After more than a month on the job, the new chairman of the Nuclear Regulatory Commission, Allison Macfarlane, said Aug. 14 that she is devoted both to learning lessons from Japan’s Fukushima disaster while also getting off on the right foot with her fellow commissioners and NRC staff.
Macfarlane was sworn in July 9 to complete the unfinished term of former Chairman Greg Jaczko, who resigned from NRC earlier this year. Macfarlane is scheduled to serve until June 30, 2013.
Jaczko announced in May that he would leave NRC. His departure marks an acrimonious period at NRC. Jaczko had drawn fire not only from industry and GOP congressmen but also the other four commissioners – who took the unusual move of criticizing Jaczko publicly.
During an Aug. 14 press conference at the National Press Club in Washington, D.C., Macfarlane sought to establish that she would both continue Fukushima-related efforts by Jaczko while simultaneously reaching out to NRC staff and her fellow commissioners.
Macfarlane praised the professionalism and devotion to safety by NRC staff. During the press conference, sponsored by Energy Daily, Macfarlane was asked if NRC staff was too easy on the nuclear industry.
Macfarlane said that based on her early impressions that NRC staff members are serious regulators, dedicated to safety and not afraid to stand up to industry. Several times during the meeting with reporters, which was webcast via C-Span, Macfarlane stressed that NRC is a regulator and not a policy maker.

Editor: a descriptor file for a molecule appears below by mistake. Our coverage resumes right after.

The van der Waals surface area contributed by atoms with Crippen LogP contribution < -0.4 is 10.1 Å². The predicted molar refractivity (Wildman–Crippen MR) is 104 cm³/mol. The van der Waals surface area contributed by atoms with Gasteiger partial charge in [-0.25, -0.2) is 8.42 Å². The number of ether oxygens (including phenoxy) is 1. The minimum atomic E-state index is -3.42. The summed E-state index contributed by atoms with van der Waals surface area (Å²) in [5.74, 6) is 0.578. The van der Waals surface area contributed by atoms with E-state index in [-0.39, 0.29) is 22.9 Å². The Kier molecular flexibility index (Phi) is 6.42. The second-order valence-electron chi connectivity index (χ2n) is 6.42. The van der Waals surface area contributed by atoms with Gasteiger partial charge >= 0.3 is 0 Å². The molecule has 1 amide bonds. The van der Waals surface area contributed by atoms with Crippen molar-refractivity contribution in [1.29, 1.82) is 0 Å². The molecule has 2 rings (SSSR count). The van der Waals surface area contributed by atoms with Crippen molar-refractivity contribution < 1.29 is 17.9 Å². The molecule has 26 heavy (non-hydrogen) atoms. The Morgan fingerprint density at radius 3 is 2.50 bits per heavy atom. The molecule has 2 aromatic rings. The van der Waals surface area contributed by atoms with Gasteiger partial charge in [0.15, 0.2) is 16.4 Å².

As for her four fellow commissioners, Macfarlane said she started meeting with the other commissioners one-on-one even before being sworn in as chairman.
She likened NRC to an academic department. “It’s a group of peer equals, one of whom was elected chair.” The NRC is working on the budget “in a collegial way.”
Busy new chair focuses on Fukushima
Macfarlane, a geologist and academic, said she has spent the first month or so getting immersed in NRC issues. “It’s like drinking from a fire hose. I’m getting constant briefings,” Macfarlane said.
“We are very much focused right now on Fukushima and the lessons we have learned from Fukushima,” Macfarlane said.
The new chair said that NRC has recently instructed nuclear plant operators to make more portable emergency equipment available both on-site and off-site in order to cope with any potential station blackout. Likewise, NRC also wants to see more monitoring equipment installed for spent fuel pools.
NRC is also expected to take an in-depth look at the idea of moving more spent fuel from pools to dry cask storage. While sometimes described as a critic of Yucca Mountain, Macfarlane said it is clear that the United States will ultimately need some type of long-term repository for nuclear waste.
Prior to joining NRC, Macfarlane served on the Department of Energy’s Blue Ribbon Commission on America’s Nuclear Future. As a member of that panel, Macfarlane said she would like to see more emphasis on “the backend” of the nuclear fuel cycle.
NRC is also moving forward with additional research on earthquake and flooding risks around existing nuclear power plants. As a geologist, Macfarlane said the earthquake in Japan and last year’s East Coast earthquake near Dominion’s (NYSE: D) North Anna plant point to the importance of geological issues.
On a broader issue, Macfarlane said she would like to see NRC communicate better. The agency needs to provide a list of acronyms with its key documents. “Imagine a grandmother who lives near a nuclear power plant trying to slog through some of these issues.”